If you’re anything like me, you may be a believer in the phrase ‘Why do today what you can do tomorrow?’ Welcome to my world of procrastination.
The Slippery Slope
Procrastination is a slippery slope. When an assignment is due, I’ll leave it for as long as possible. Even simple things like dinner or doing a load of laundry, I tend to put off for as long as possible until suddenly there’s no food and I’m running out of clean clothes.
Neither are particularly disastrous, there’s always a supermarket and complain as I like that there’s nothing to wear, there is something to wear, but when procrastination becomes a habit, it’s a long trip downwards. I don’t live up to my full potential with assignments that I might have done better in if I’d done the time.
Even those simple chores or things like catching up with a friend become side-lined as I decide to waste time like binge-watching YouTube videos or Netflix instead.
There are many causes for procrastination, and a little bit here and there is fine. But these days I find the days flying past and have no idea how I’ve lost so much time. Hard or unpleasant tasks are put to one side until they can’t be ignored anymore and the mess builds up, figuratively and literally.
During busy spells in life, I find myself so overwhelmed and not knowing where to start that I simply ignore them all and let the stress and tasks simmer below the surface until they boil over. Perhaps not the best coping mechanism, but like I said, it’s a slippery slope and once you’ve slipped down it, it’s hard to get back up.
Around the Corner
Often I’ll get home from work, tired, and it’s too easy to spend the rest of the evening watching videos. Don’t get me wrong, YouTube and Netflix etc are perfectly acceptable ways to spend time, but everything in moderation.
As the week flies past I think about everything I’ve been meaning to do and yet still haven’t done due to my mental mentality that everything can be put off for tomorrow. But there’s always a tomorrow. The end of the week arrives and I find I haven’t done any of the tasks I assigned myself. I think about the story I heard in church years ago as a kid, that the devil was asking his demons what they’d done to hinder Christianity and the demon that the devil praised was the one who sat in church, agreeing with the pastor, chatting with the people who were ready to be saved and then whispering to them to think about everything they’ve just heard, ponder it, don’t make any decisions just yet. After all, there’s always a tomorrow. They can be saved then.
Not to get morbid, but our days are numbered, we’re never sure what lies around the corner for us. Recently at work I’d left several tasks for the next day that I could have done then and there but decided not to for whatever reason. The next day I was sick and when I finally returned to work, there was a lot to catch up on simply because I’d left it for another day.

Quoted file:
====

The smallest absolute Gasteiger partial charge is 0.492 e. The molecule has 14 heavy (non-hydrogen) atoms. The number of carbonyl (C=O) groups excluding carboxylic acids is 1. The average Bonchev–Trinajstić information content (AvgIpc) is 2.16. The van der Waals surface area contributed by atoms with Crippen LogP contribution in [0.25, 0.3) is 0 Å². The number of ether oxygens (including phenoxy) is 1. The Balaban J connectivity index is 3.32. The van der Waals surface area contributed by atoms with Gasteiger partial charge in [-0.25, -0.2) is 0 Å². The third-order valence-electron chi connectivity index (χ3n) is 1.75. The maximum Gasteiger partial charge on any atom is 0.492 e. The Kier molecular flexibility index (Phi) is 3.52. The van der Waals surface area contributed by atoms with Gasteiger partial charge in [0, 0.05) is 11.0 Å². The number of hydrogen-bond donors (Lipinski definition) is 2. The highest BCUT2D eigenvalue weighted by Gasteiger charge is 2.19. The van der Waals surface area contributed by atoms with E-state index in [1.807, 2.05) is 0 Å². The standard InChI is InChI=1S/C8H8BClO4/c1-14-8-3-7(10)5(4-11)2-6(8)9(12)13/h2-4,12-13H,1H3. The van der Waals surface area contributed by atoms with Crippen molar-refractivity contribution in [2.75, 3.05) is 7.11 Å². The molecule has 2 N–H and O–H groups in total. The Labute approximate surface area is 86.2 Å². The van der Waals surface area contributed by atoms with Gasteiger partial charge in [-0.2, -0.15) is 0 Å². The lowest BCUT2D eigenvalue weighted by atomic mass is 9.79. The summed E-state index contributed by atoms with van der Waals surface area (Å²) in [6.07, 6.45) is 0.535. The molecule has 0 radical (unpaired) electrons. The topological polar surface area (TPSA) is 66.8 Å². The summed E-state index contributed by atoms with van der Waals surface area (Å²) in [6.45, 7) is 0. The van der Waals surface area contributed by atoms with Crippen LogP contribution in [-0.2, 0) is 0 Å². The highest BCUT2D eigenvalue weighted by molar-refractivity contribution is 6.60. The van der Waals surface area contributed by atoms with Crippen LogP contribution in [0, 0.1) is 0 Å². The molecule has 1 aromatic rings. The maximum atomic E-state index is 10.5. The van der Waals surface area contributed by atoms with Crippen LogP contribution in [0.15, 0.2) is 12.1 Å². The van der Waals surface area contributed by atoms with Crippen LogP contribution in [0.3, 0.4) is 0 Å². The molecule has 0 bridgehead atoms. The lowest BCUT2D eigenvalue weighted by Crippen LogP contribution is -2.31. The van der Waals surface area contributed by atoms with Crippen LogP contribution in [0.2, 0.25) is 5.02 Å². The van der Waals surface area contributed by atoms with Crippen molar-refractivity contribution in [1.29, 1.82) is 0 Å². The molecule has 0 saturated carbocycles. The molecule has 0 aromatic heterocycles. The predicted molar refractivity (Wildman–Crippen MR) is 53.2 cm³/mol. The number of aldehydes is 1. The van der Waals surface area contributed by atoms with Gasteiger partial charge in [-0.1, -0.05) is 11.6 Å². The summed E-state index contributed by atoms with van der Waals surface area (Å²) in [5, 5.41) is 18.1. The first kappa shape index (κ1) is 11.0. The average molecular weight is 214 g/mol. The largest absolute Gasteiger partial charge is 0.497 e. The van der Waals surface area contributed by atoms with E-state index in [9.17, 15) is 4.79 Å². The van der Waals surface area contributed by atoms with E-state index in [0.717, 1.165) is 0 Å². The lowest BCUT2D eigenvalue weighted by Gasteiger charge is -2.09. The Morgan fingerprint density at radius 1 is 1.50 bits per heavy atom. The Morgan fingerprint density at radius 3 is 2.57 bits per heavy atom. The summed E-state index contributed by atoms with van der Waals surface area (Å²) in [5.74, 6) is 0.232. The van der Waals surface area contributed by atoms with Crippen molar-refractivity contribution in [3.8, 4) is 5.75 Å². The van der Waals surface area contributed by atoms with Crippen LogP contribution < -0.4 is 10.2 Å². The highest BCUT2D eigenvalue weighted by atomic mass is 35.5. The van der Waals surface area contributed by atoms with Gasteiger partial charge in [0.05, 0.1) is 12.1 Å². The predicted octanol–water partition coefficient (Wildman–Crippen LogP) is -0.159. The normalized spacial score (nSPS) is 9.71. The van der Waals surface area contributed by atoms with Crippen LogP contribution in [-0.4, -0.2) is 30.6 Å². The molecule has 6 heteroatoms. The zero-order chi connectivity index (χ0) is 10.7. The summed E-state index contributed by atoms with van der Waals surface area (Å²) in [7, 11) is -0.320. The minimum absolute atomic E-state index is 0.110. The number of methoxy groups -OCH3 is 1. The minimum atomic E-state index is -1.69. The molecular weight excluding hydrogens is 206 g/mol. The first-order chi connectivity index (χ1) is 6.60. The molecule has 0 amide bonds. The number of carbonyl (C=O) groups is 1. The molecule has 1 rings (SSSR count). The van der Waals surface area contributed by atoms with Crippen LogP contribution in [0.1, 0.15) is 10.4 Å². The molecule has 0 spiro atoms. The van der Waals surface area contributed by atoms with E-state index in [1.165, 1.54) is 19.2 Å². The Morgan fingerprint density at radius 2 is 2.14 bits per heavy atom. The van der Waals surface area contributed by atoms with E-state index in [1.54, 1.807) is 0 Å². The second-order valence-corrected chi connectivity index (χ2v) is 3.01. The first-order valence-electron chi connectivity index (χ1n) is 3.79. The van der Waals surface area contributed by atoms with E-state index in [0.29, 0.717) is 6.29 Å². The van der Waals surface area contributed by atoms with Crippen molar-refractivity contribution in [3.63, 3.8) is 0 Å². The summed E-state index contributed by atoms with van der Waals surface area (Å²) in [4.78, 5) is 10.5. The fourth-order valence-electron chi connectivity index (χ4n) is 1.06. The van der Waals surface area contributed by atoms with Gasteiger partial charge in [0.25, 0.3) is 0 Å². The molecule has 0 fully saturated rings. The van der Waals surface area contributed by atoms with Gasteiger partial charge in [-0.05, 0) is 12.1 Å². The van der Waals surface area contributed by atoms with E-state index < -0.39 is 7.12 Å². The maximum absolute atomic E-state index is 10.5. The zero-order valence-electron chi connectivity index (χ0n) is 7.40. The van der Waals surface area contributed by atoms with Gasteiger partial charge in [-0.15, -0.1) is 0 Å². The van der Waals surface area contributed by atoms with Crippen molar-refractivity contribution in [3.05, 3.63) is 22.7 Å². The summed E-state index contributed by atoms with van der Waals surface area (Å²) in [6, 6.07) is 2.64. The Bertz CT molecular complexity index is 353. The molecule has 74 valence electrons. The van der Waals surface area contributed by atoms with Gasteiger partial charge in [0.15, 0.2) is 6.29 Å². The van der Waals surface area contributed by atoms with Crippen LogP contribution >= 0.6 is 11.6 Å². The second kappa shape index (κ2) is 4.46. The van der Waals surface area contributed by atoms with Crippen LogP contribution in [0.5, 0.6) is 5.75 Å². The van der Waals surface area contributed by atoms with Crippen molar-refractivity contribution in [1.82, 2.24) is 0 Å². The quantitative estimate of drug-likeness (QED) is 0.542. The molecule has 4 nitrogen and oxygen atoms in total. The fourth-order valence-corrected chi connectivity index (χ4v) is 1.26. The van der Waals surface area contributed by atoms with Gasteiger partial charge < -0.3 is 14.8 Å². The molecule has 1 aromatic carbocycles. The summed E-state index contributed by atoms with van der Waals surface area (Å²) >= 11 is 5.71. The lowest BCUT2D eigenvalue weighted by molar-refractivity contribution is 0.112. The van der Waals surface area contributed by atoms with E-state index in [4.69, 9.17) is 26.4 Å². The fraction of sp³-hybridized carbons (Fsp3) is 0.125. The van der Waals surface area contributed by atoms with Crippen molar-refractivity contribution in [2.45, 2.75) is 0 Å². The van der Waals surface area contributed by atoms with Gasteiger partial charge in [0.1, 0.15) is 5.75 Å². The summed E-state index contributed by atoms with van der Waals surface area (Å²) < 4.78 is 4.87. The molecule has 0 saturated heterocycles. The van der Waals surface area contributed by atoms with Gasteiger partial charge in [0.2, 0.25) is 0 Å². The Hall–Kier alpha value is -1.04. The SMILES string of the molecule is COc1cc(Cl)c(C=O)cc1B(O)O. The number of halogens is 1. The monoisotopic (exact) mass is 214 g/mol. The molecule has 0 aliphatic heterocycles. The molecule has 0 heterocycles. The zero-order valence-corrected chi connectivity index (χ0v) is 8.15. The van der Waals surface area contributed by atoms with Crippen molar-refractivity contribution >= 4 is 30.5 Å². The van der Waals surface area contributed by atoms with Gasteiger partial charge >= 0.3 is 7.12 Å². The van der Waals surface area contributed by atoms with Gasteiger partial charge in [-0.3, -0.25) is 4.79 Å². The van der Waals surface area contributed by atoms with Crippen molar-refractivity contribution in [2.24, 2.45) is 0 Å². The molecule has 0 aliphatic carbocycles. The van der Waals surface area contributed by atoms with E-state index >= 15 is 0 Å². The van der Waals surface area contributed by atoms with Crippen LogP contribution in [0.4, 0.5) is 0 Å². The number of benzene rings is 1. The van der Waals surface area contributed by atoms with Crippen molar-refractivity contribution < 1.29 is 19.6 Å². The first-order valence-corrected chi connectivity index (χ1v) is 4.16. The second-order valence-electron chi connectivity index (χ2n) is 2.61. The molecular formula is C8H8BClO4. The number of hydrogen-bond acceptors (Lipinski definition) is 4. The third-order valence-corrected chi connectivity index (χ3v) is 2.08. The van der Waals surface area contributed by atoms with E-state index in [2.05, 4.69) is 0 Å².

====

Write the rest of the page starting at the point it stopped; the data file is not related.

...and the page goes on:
God has given us each day and wants us to use it to its potential. He has given me the skill and opportunity to study and the friends to talk and share my experiences with yet they sit there collecting dust while I flitter away my time watching meaningless videos.
Sometimes I look at what I don’t have to show, knowing full well there’s much more I could have done over the last few days and wonder if God is hitting his head against a wall at the wasted potential. I recently read ‘I Am Malala’ and was amazed at what she’d accomplished while she was still so young, and is continuing to do. I don’t think I’ve been called to change the world, or that each day should be momentous, but even simple things like being there for a friend, doing an act of kindness, or putting 100% into that next assignment are things that matter.
Of course all of that is easier said than done. I’m still trying to find ways to beat the procrastination but I think being aware of it is at least a small step in the right direction. And habits are hard to break. You may be a person who can go cold turkey and break the cycle then and there with perseverance but I’m not quite like that.
Everything in moderation, even steps to break the cycle. Start with small tasks or break them into smaller ones. Monitor procrastination. Make lists to hold yourself accountable. Use positive re-enforcement.
This isn’t to say that you must exhaust yourself, or you shouldn’t waste any time watching funny cat videos. Everyone needs a break every now and then, and by all means spend an afternoon curled up on the couch playing games or doing something that may not be productive, but is recharging. Time enjoyed isn’t time wasted, you don’t have to have something to show for each day. If you’re not putting off what you can do today constantly, you’re living each day to the full.
Mel Cleary is a Press Service International young writer from Wellington NZ.